Soumya Sarkar did the job at No 3 against Zimbabwe. He was asked to do a different one in Lahore couple of months ago. Bat at No. 6 and 7. He had two opportunities but he couldn't adapt to an unfamiliar role where he had to slog from the word go. Thrusting Sarkar into a new role looked like a desperate attempt by the team management to keep him in the squad, but it certainly wasn't the first time the decision-makers in the Bangladesh team insisted on having him around.

Even for this first T20I against Zimbabwe, conventional wisdom was to keep Mohammad Naim in the line-up, having backed him against India and Pakistan in the previous two ODI series. But it was Sarkar who came out at No. 3 after Tamim Iqbal and Liton Das had plundered 92 for the first wicket.

While it was clear that Sarkar wasn't given the specific role of clearing the boundaries, he still went after the Zimbabwe bowling. He perhaps realised that with the likes of Naim and Najmul Hossain Shanto hot on his heels and Das having captured the opening slot in the ODIs and T20Is for now, he had to get a move on.

After seeing out three overs with Das, Sarkar cracked three fours and two sixes in 15 balls, moving to 36, and then in the final over, he struck three sixes off Chris Mpofu, two off the final two balls to take Bangladesh to an even 200 in 20 overs. It has been a very long time since the Mirpur crowd has seen Sarkar dominate in this manner.

"I saw in the ODIs that they didn't bowl well in the death overs so I was planning to take it deep," he said after making 62 off only 32 balls. "I targeted one of those big overs. I have always played in the top order, and when the team has required, I have played at number six and seven. I have always tried to prove myself, but it hasn't happened lower down the order. So I wanted to cement my place when I got out to bat today."

While this was a role he was quite familiar with, coming to bat at one down or opening the batting, Sarkar said that he had to take guidance from others when he was asked to bat in the middle or lower order.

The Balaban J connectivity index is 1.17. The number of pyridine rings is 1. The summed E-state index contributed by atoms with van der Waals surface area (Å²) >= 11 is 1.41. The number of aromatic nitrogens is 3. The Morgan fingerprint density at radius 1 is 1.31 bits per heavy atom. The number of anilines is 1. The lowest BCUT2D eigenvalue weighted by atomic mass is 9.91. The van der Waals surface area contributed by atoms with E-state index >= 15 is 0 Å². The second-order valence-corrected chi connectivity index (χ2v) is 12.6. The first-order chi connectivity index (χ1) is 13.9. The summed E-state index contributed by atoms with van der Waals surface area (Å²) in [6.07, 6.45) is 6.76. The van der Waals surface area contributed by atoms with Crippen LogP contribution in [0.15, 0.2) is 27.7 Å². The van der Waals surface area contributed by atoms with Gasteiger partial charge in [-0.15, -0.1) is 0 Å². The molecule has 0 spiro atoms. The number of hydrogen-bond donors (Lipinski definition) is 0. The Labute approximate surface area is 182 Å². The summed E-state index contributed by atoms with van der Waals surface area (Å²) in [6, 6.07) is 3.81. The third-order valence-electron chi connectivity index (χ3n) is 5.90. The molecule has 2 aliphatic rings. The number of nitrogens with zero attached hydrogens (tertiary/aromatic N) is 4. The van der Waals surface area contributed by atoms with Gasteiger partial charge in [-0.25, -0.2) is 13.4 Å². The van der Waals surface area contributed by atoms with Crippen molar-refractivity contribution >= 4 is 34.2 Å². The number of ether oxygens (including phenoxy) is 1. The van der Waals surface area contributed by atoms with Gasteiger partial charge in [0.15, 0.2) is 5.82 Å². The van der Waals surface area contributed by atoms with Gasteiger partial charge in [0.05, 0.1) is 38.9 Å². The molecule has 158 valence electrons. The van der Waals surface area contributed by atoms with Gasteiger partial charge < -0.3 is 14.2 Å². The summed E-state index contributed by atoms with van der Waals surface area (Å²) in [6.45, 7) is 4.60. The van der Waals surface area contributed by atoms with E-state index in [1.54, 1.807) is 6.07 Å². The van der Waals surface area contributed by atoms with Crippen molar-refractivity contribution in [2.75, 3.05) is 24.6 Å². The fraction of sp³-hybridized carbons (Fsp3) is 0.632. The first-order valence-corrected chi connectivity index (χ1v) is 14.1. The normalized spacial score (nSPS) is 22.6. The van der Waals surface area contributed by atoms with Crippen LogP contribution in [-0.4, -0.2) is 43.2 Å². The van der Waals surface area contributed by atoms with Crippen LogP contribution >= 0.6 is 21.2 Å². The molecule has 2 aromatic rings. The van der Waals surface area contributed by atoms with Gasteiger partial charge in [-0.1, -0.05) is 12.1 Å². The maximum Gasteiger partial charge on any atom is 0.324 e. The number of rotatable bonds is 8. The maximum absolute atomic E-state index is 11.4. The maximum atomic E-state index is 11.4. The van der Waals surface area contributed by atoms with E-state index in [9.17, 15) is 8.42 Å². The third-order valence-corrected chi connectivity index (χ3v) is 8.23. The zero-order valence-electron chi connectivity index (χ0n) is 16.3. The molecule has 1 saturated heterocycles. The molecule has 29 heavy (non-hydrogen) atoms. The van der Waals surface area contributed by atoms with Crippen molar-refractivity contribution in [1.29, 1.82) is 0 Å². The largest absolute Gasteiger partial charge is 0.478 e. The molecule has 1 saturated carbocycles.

"When I bat in the top order, it is a familiar role as I have been a top-order batsman since my childhood," he said. "I know I have to use the Powerplay fielding restrictions or build an innings. But when I am batting down the order, I ask the seniors how to bat in that position. I sometimes ask the computer analyst what I should do - go for the shots or support the set batsman. Sometimes it depends on the match situation."

Sarkar cannot explicitly say what his preferred batting position should be, as it is against the team culture in Bangladesh. He has been tried almost everywhere. He started off as a top-order batsman in ODIs and naturally he carried out the same role to the T20s. In Test cricket, too he has mostly opened the batting but the last time he went out to bat against the red ball, against Afghanistan in Chattogram in September, Shakib Al Hasan sent him at No. 8.

Sarkar is a management favourite because of his class as a batsman; class that he showed in plenty during his first six months as an international cricketer. That is why it is so hard to give up on him. In the Asia Cup two years ago, even though Bangladesh needed middle-order reinforcements, it was him they ended up calling up (alongside Imrul Kayes).

Sarkar didn't do well at the 2019 World Cup, and followed it up with a 60-odd against Sri Lanka last July. He kept playing T20Is without crossing the 39-run mark. He lost his place in the Test side and possibly has in the ODI side too, unless the team management decides to bring him back in Karachi next month.

Sarkar knows he has to keep improving, even though stability has been something he has not had too much of lately. That is perhaps why he feels every time he goes out to bat he has to go out of his way to nail down his spot.

"I still try to maintain a high strike-rate," he said, "But now I try to fit myself to the situation, or choose a certain bowler. If I had made better runs in India [in November], I would have held my place in Pakistan. So I am trying to hold on to my place every time I go out to bat."